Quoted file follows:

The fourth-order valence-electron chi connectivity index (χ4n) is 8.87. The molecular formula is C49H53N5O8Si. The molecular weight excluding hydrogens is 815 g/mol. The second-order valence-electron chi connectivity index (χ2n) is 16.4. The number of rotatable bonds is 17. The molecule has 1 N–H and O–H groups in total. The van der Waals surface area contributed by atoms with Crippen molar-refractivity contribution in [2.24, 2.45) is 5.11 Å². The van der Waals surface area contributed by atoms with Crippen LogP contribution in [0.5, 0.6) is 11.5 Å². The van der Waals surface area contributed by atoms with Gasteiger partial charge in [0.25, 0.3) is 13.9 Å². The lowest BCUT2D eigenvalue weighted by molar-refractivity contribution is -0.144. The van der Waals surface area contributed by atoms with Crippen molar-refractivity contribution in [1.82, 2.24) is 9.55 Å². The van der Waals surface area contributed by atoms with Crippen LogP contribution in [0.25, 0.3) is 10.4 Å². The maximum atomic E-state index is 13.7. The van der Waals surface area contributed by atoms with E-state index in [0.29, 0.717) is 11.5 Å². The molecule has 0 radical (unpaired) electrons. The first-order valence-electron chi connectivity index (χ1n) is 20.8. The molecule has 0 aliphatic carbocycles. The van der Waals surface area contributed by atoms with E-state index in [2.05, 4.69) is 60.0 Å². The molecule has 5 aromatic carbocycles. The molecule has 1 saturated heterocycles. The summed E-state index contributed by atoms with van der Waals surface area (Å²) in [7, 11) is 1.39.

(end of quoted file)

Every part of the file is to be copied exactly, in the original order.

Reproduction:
The fourth-order valence-electron chi connectivity index (χ4n) is 8.87. The molecular formula is C49H53N5O8Si. The molecular weight excluding hydrogens is 815 g/mol. The second-order valence-electron chi connectivity index (χ2n) is 16.4. The number of rotatable bonds is 17. The molecule has 1 N–H and O–H groups in total. The van der Waals surface area contributed by atoms with Crippen molar-refractivity contribution in [2.24, 2.45) is 5.11 Å². The van der Waals surface area contributed by atoms with Crippen LogP contribution in [0.5, 0.6) is 11.5 Å². The van der Waals surface area contributed by atoms with Gasteiger partial charge in [0.25, 0.3) is 13.9 Å². The lowest BCUT2D eigenvalue weighted by molar-refractivity contribution is -0.144. The van der Waals surface area contributed by atoms with Crippen molar-refractivity contribution in [1.82, 2.24) is 9.55 Å². The van der Waals surface area contributed by atoms with Crippen LogP contribution in [0.25, 0.3) is 10.4 Å². The maximum atomic E-state index is 13.7. The van der Waals surface area contributed by atoms with E-state index in [0.29, 0.717) is 11.5 Å². The molecule has 0 radical (unpaired) electrons. The first-order valence-electron chi connectivity index (χ1n) is 20.8. The molecule has 0 aliphatic carbocycles. The van der Waals surface area contributed by atoms with E-state index in [2.05, 4.69) is 60.0 Å². The molecule has 5 aromatic carbocycles. The molecule has 1 saturated heterocycles. The summed E-state index contributed by atoms with van der Waals surface area (Å²) in [7, 11) is 1.39.